Google Docs is a great business productivity application with most, if not all, of the features you could want from a word processor. But some users have been slow to abandon desktop office applications for cloud-based options, because they fear they’ll lose functionality.
Here is some tips and tricks about google docs.
Google Docs Tips and Tricks
Enable Offline Access
Google Docs can work offline. This allows you to create new documents, continue working on current documents, and even just view your documents while you don’t have an Internet connection. When you connect to the Internet again, your changes will be synchronized online.
This feature requires Google Chrome, so it works on Windows, Linux, Mac OS X, and Chromebooks. To set this up, open the Google Drive website, click the gear button at the top-right corner of the site, and click Settings. On the General pane, ensure the “Sync your work to this computer so that you can edit offline” option is enabled, and click Done. To use Google Docs while offline, just return to the Google Drive website in Chrome when you don’t have an Internet connection.
2. Insert an Image by Its URL
Any word processing application worth mentioning allows users to insert images from a local hard disk. But Google Docs allows you to add any online image via a URL—just click “Insert” in the menu bar, select “Image” from the dropdown list, navigate to the “By URL” option and paste your image link in the text box. Docs saves the image in your document, so even if the original file is removed from the internet or, the image stays just where you placed it. Bonus: you can also add images using Google Drive, your hard drive in the cloud.
3. Change the view
There are a couple of useful links on the left of the Google Drive interface that can change the view of the files you’re looking at: use Recent to see the most recently opened files at the top of the pile, and Activity to see files that have recently been changed by you or someone else with access permissions.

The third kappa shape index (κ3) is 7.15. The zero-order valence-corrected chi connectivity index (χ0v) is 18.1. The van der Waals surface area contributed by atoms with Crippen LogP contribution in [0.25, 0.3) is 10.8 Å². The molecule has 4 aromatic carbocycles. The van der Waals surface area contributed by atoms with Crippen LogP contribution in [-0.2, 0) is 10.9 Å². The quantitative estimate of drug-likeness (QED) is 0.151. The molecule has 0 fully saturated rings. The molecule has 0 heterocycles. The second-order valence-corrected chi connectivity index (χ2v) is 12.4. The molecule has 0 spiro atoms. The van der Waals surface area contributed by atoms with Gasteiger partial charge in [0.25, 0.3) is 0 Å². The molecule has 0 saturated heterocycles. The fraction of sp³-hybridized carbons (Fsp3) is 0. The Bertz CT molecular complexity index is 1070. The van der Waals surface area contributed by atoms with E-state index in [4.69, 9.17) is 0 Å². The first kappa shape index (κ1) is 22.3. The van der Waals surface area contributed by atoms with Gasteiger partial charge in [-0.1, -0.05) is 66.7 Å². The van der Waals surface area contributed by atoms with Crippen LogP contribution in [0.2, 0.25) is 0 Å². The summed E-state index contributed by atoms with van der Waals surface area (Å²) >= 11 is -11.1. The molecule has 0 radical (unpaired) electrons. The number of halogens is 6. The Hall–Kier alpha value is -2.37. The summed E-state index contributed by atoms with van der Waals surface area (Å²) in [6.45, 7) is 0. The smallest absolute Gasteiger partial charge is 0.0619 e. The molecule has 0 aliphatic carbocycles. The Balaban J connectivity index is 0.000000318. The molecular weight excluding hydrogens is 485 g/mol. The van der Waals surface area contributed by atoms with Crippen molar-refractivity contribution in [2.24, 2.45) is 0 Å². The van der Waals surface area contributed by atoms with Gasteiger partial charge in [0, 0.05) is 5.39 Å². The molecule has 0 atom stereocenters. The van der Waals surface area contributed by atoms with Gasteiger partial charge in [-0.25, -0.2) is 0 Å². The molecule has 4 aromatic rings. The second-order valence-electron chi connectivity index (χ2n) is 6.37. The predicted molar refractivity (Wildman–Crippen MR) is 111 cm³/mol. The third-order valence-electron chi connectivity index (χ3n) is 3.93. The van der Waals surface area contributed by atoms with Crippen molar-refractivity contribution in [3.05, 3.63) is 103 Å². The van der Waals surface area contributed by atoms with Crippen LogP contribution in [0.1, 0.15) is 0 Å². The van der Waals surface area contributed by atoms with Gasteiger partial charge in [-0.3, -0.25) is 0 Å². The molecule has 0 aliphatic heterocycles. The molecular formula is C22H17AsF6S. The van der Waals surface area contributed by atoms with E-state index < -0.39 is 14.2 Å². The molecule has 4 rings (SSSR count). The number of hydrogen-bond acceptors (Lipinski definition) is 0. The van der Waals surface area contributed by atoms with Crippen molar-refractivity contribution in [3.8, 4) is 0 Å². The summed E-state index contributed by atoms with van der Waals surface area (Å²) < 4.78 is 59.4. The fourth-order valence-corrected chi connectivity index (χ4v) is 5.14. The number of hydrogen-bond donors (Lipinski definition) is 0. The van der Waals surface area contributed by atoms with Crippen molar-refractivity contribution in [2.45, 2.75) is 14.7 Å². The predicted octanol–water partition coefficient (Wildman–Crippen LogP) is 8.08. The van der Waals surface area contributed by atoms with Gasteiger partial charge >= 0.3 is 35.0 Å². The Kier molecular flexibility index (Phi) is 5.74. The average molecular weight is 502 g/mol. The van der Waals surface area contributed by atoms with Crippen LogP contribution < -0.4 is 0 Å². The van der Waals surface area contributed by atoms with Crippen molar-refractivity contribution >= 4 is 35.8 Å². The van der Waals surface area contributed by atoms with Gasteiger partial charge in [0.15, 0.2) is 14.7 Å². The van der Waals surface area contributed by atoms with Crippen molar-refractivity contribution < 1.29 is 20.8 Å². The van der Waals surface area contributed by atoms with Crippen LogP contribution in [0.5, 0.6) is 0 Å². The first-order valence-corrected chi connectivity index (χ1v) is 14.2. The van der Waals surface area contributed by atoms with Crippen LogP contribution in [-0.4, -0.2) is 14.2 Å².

5. Edit an Image
A secondary click on the image or a click on “Image Options” in the toolbar with the image selected will bring up a few features specific to an image file, including the crop and edit functions. The tools here are pretty basic, but Google Docs allows you to edit the image’s transparency, brightness, and contrast from the “Image Options” sidebar.
6. Multiple previews
Do you want to be able to preview multiple files at once, without opening them up? Of course you do. Place ticks next to all the files you want to see in the main Google Drive interface, then press the preview button (an eye symbol). Use the cursor keys or the arrows at the sides to navigate through your files.
7. Drive on the desktop
Google Drive’s desktop application lets you use the platform as an online backup service for your local files. You can choose specific folders to sync on each machine. Native Google Docs files are shown as web links on your hard drive
8.Configure Your Text Styles
Rather than manually formatting every bit of text in your document, you should format your text using styles instead. This means that, rather than setting all your headlines to a certain font size and bold text, you should just click the style box and set them to “Heading 1.”
You can also easily edit the font settings used for different styles. First, format some text to use the type of formatting you want to use for a style. Select that text, click the style box at the top of the screen, and click the arrow to the right of the style you want to modify. Click the “Update ‘Style Name’ to Match” option and that style will now use the type of formatting you selected.
To save these customized styles and use them in other documents, click the Options menu at the bottom of the list here and select “Save as my default styles.”
9. Add Image Alt Text
“Alt Text”, located in the menu bar’s “Format” dropdown, adds an alternate text title and description to the image. This text won’t usually appear in your document, but it comes into play when someone has accessibility features turned on, or when the reader’s connection is too slow to load images.
10. Insert Maps
Maybe it’s not a traditional image you need, but a map. Again, the “Research” tool is your friend: Performing an “Everything” search for an address or location will yield a map result. Scroll down for more information about the location, or insert map the image into your document. Hit Edit on the map result to change how the location is displayed before adding it to your Doc.
If you’re always switching to and from Google to look up information, you can make use of the Research pane (accessible from the Tools menu in Docs and Slides). Type a search term to see results from the web as well as your Google Drive and Gmail accounts.
12. Image drag
You can drag and drop images right into your documents, whether from your local hard drive or a website.
13. Translate documents
Leverage the power of Google Translate and get your documents swiftly translated from the option on the Tools menu. 46 different languages were available the last time we checked.
14. Change Viewing Mode to Review Final Draft